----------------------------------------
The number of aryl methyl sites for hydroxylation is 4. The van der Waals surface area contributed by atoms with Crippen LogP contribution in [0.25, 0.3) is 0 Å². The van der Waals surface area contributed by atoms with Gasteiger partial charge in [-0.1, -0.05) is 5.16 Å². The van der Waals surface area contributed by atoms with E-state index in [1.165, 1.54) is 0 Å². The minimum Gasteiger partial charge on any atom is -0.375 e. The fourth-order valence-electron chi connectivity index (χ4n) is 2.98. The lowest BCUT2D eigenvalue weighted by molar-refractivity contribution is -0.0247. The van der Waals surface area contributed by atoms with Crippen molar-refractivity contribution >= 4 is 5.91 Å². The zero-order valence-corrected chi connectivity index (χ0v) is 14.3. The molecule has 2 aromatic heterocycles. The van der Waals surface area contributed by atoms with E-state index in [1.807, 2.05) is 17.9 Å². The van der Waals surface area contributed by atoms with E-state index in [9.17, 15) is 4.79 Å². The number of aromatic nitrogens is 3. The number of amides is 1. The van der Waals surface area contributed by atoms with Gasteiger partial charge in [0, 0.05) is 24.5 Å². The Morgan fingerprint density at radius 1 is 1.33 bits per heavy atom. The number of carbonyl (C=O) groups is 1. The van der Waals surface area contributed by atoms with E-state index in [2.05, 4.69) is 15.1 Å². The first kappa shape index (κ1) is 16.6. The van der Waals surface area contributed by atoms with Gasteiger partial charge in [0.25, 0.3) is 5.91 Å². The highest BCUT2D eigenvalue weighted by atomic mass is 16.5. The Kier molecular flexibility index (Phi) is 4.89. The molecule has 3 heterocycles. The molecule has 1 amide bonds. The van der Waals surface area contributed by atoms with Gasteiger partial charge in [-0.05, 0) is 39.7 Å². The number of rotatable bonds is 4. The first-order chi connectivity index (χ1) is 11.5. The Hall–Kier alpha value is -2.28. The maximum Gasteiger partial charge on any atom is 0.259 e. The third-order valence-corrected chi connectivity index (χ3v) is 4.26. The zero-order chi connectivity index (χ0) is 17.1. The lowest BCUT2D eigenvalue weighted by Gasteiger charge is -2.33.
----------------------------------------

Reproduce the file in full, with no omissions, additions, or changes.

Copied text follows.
The number of aryl methyl sites for hydroxylation is 4. The van der Waals surface area contributed by atoms with Crippen LogP contribution in [0.25, 0.3) is 0 Å². The van der Waals surface area contributed by atoms with Gasteiger partial charge in [-0.1, -0.05) is 5.16 Å². The van der Waals surface area contributed by atoms with E-state index in [1.165, 1.54) is 0 Å². The minimum Gasteiger partial charge on any atom is -0.375 e. The fourth-order valence-electron chi connectivity index (χ4n) is 2.98. The lowest BCUT2D eigenvalue weighted by molar-refractivity contribution is -0.0247. The van der Waals surface area contributed by atoms with Crippen molar-refractivity contribution >= 4 is 5.91 Å². The zero-order valence-corrected chi connectivity index (χ0v) is 14.3. The molecule has 2 aromatic heterocycles. The van der Waals surface area contributed by atoms with E-state index in [1.807, 2.05) is 17.9 Å². The van der Waals surface area contributed by atoms with E-state index in [9.17, 15) is 4.79 Å². The number of aromatic nitrogens is 3. The number of amides is 1. The van der Waals surface area contributed by atoms with Gasteiger partial charge in [0, 0.05) is 24.5 Å². The Morgan fingerprint density at radius 1 is 1.33 bits per heavy atom. The number of carbonyl (C=O) groups is 1. The van der Waals surface area contributed by atoms with E-state index in [2.05, 4.69) is 15.1 Å². The first kappa shape index (κ1) is 16.6. The van der Waals surface area contributed by atoms with Gasteiger partial charge in [0.25, 0.3) is 5.91 Å². The highest BCUT2D eigenvalue weighted by atomic mass is 16.5. The Kier molecular flexibility index (Phi) is 4.89. The molecule has 3 heterocycles. The molecule has 1 amide bonds. The van der Waals surface area contributed by atoms with Gasteiger partial charge in [-0.05, 0) is 39.7 Å². The number of rotatable bonds is 4. The first-order chi connectivity index (χ1) is 11.5. The Hall–Kier alpha value is -2.28. The maximum Gasteiger partial charge on any atom is 0.259 e. The third-order valence-corrected chi connectivity index (χ3v) is 4.26. The zero-order chi connectivity index (χ0) is 17.1. The lowest BCUT2D eigenvalue weighted by Gasteiger charge is -2.33.